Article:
Bio-inspired Design of Submerged Hydrogel-Actuated Polymer Microstructures Operating in Response to pH

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Title: Bio-inspired Design of Submerged Hydrogel-Actuated Polymer Microstructures Operating in Response to pH Authors: Lauren D. Zarzar, Philseok Kim, and Joanna Aizenberg @Harvard:


This paper discussed the possibility of creating chemically-actuated structures by using a modified kind of hydrogel. Applications of such structures could include microfluidic devices (i.e. lab-on-a-chip devices or micro-mixing systems) and biomimetics (i.e. cilia or pedicellaria). Actuation of structures was achieved by modifying the pH of the system in such a way that osmotic pressure on the submerged hydrogel caused either contraction or swelling such that the hydrogel acts like a muscle analog while actuating an array of microposts or microfins.

Methods and Results

Some effort was made to allow for the plates to bend in a predictable direction over a large area. The first attempt (using microposts) contained many small domains of bent plates with no preferential direction observed from domain to domain. The method by which the hydrogel actuates these structures is shown in the figure below. So, anisotropy was introduced in the system by switching from microposts to microfins with a large aspect ratio such that the bending occurs preferentially in only two directions. To further allow for all of the microfins to bend in the same direction, several methods were implemented to increase the anisotropy: notably tilted plates and tilted application of the hydrogel to the structure.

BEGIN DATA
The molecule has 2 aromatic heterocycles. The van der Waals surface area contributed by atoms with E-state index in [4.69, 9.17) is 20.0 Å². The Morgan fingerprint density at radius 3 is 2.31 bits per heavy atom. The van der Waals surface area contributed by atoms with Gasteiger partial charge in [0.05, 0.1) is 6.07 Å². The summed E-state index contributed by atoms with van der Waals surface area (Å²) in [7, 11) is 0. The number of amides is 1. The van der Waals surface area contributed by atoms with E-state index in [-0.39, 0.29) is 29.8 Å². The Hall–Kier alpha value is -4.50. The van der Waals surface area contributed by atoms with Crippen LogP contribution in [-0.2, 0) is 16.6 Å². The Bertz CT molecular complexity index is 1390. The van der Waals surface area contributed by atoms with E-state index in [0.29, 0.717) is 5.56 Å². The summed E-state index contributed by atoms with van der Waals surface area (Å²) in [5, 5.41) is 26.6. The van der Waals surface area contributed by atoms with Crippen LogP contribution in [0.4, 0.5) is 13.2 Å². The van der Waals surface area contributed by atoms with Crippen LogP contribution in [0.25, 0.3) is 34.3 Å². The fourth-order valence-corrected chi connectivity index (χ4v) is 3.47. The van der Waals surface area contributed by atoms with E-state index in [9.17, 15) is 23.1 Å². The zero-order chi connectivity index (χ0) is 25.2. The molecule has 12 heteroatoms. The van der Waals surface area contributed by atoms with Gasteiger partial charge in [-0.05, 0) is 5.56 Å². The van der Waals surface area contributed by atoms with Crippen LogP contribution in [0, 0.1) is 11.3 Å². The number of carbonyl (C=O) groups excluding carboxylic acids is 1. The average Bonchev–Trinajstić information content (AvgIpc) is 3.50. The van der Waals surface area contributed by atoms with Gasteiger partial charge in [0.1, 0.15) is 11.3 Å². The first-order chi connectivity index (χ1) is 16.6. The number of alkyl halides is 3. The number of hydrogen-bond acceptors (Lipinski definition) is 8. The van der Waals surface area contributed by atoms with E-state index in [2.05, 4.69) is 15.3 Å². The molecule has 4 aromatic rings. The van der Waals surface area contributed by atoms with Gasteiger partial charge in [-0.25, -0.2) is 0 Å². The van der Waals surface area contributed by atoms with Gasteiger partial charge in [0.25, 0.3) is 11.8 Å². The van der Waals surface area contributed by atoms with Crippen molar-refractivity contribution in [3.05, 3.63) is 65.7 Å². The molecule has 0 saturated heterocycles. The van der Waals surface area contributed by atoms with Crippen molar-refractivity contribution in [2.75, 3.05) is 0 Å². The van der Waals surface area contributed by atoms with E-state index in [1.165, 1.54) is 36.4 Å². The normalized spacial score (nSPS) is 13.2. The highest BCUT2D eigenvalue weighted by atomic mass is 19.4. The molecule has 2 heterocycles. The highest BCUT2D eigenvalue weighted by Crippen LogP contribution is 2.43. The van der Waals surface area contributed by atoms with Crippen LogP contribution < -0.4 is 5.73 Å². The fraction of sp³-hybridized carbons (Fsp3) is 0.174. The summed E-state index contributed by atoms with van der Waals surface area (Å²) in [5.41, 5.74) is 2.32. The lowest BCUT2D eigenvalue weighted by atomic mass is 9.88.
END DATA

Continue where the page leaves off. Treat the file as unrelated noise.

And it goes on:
Conclusions and Link to Soft Matter

The addition of anisotropy to the system and the ability to use chemical gradients to reliably test the repeatability of the actuation shows that these structures have fairly good actuation. However, the requirement that the structures be covered mostly with hydrogel and submerged in water whose pH must be controlled limits the potential applications of such a design. Taller plates that bend to the same angle would be needed for some of the micromixing, antifouling, or other microfluidic applications.

This paper relates to the soft matter course in that it utilizes osmotic pressure within a gel-structure to actuate a polymer structure. All of these processes (the osmotic pressure, the shrinking/expansion of the hydrogel, and the bending of the posts/fins) can be modeled using tools and techniques from the field of soft matter.

A movie showing the actuation of the plates: